Do you think in hypertext
The era of the linear tome is dead
, information is a web - who'd have thought it
- a net of knots in time and space, a palimpsest
, self-referential layers
I find that the model of hypertext has become the metaphor via which my thoughts, my research, finds form. I can't read one book at a time. Instead I skip between many, following an annotation in one, buying a bibiliographed reference, dipping into books by the same or similar authors in the bookstore, scribbling notes in one book about another. I make the world my internet; the library my world wide web.
Less I describe my journeys in hypertext, how about I carve them in hypertext, for you to explore?
Here's a hypertextual mind-map
of some of my recent travels as reader. Click the
to interact hypertextually**
I started this post because I am interested in the metaphors we use to model the world. As our understanding of the world evolves, so do our metaphors. As the metaphors shift, so our models are re-moulded in ever newer forms. The forms metaphors take say a lot about the culture they emerged from. The model, in many aspects, is not important: The metaphor is the message.
Over the millennia religions, philosophers, scientists and psychologists have cultivated countless metaphors for the soul; mind; consciousness. By looking at just a handful of the metaphors that were prevalent at different times in history, one begins to notice fascinating messages about the cultures that bore us:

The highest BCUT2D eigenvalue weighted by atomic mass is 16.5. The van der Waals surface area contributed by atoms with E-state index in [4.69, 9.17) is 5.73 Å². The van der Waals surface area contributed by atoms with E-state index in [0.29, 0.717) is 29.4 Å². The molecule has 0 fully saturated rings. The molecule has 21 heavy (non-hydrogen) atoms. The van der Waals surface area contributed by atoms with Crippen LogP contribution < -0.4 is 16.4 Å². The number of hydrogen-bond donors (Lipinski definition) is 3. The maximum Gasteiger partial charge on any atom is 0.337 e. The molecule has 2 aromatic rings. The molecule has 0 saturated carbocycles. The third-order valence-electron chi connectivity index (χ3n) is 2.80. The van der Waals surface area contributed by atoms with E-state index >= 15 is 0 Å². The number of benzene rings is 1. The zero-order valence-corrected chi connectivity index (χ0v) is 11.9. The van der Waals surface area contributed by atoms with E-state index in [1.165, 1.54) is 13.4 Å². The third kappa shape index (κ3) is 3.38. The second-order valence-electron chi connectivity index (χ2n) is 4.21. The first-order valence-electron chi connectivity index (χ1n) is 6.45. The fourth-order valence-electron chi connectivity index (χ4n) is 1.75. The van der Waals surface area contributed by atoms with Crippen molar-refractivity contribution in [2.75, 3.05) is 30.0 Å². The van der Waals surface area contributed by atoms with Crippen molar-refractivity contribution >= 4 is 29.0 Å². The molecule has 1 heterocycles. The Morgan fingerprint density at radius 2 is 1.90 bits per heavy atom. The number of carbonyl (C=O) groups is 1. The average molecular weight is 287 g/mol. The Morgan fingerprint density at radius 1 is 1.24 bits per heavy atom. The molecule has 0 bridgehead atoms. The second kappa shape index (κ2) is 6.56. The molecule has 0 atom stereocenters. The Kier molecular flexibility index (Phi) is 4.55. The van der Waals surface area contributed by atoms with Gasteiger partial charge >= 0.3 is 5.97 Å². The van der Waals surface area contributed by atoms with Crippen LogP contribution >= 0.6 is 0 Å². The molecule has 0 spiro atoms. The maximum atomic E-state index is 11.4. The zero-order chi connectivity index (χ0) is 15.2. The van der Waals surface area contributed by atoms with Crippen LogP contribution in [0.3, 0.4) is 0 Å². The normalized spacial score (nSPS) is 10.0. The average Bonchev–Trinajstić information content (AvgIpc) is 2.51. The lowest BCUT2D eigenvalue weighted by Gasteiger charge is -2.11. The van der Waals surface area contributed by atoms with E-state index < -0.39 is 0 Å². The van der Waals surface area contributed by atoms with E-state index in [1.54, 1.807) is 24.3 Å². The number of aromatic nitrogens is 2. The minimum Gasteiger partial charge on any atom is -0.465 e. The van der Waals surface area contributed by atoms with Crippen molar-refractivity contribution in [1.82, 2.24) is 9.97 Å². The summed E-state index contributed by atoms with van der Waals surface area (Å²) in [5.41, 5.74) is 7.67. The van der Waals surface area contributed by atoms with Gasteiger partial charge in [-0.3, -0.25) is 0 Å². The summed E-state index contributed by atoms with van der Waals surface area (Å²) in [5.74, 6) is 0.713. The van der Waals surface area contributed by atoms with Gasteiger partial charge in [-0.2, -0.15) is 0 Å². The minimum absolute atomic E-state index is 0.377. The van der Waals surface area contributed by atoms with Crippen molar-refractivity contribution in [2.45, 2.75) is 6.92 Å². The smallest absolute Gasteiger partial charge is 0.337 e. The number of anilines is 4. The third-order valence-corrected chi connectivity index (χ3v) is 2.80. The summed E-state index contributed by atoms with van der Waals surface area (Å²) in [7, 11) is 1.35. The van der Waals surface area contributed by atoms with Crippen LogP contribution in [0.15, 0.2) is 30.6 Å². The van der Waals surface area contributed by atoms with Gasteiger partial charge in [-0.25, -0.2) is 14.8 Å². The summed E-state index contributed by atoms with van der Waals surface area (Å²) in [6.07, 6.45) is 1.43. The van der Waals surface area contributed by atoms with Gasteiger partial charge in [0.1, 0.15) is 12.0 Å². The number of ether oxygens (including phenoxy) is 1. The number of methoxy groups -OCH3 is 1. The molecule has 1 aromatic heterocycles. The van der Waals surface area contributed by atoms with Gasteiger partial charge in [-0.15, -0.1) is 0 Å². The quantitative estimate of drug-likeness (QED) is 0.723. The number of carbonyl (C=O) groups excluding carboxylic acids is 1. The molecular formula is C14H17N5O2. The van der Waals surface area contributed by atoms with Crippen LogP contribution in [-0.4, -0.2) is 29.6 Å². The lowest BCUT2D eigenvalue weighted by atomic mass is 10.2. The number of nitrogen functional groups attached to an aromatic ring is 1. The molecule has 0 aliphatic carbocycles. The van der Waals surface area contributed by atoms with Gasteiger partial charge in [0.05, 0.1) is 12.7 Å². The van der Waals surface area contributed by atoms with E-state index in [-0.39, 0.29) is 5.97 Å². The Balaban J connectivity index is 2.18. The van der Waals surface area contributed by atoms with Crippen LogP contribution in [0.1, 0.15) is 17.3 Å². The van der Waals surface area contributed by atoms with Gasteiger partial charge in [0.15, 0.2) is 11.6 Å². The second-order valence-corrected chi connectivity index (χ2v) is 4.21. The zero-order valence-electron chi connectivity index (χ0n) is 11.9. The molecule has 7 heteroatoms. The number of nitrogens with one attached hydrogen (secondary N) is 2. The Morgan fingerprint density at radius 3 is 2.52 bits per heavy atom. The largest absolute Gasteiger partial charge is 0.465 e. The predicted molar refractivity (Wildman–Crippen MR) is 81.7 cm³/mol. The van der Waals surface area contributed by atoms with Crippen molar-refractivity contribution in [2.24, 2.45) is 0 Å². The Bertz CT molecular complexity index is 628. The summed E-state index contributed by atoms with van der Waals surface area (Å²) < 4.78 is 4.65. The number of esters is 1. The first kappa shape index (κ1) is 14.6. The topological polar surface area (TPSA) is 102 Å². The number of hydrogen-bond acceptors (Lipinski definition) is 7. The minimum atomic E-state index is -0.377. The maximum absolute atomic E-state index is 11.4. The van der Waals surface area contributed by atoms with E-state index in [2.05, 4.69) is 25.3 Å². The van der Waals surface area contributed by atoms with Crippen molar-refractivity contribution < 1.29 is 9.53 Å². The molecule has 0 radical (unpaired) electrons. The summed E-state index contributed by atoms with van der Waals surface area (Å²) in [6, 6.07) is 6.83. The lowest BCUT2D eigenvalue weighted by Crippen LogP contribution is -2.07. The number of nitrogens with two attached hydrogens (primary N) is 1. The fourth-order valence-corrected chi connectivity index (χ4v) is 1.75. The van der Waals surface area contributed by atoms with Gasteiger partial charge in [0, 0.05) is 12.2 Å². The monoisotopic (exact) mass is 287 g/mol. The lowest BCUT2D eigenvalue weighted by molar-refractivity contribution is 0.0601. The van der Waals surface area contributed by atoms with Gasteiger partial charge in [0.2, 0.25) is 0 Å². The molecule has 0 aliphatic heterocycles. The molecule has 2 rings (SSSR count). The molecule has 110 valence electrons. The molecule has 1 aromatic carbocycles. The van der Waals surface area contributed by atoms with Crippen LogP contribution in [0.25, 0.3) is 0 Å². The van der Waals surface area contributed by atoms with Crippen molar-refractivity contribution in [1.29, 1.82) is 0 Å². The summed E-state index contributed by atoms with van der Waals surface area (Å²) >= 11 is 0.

If we look back over recent centuries we will see the brain described as a hydrodynamic machine, clockwork, and as a steam engine. When I was a child in the 1950's I read that the human brain was a telephone switching network. Later it became a digital computer, and then a massively parallel digital computer. A few years ago someone put up their hand after a talk I had given at the University of Utah and asked a question I had been waiting for for a couple of years: "Isn't the human brain just like the world wide web?". The brain always seems to be one of the most advanced technologies that we humans currently have. - Rodney A. Brooks
As new technologies/theories are invented, we tend to use them as metaphors to explain the world around us and within us. Consciousness isn't the only human attribute we blindly re-metaphorise.
In recent years the Gaia Hypothesis
has become very successful at explaining climate change, ecology shifts or the ever-constant salinity of the oceans as the workings of Planet Earth's immune system. The model here posits Earth as an organism, inspired at a time in history when Biological, Darwinian science was reaching its peak. Newton's mechanistic universe was probably influenced by the technically cutting-edge clocks that ticked so perfectly on his office wall. Richard Dawkins' 'meme theory
' of language, for instance, came from a strong understanding of genetics.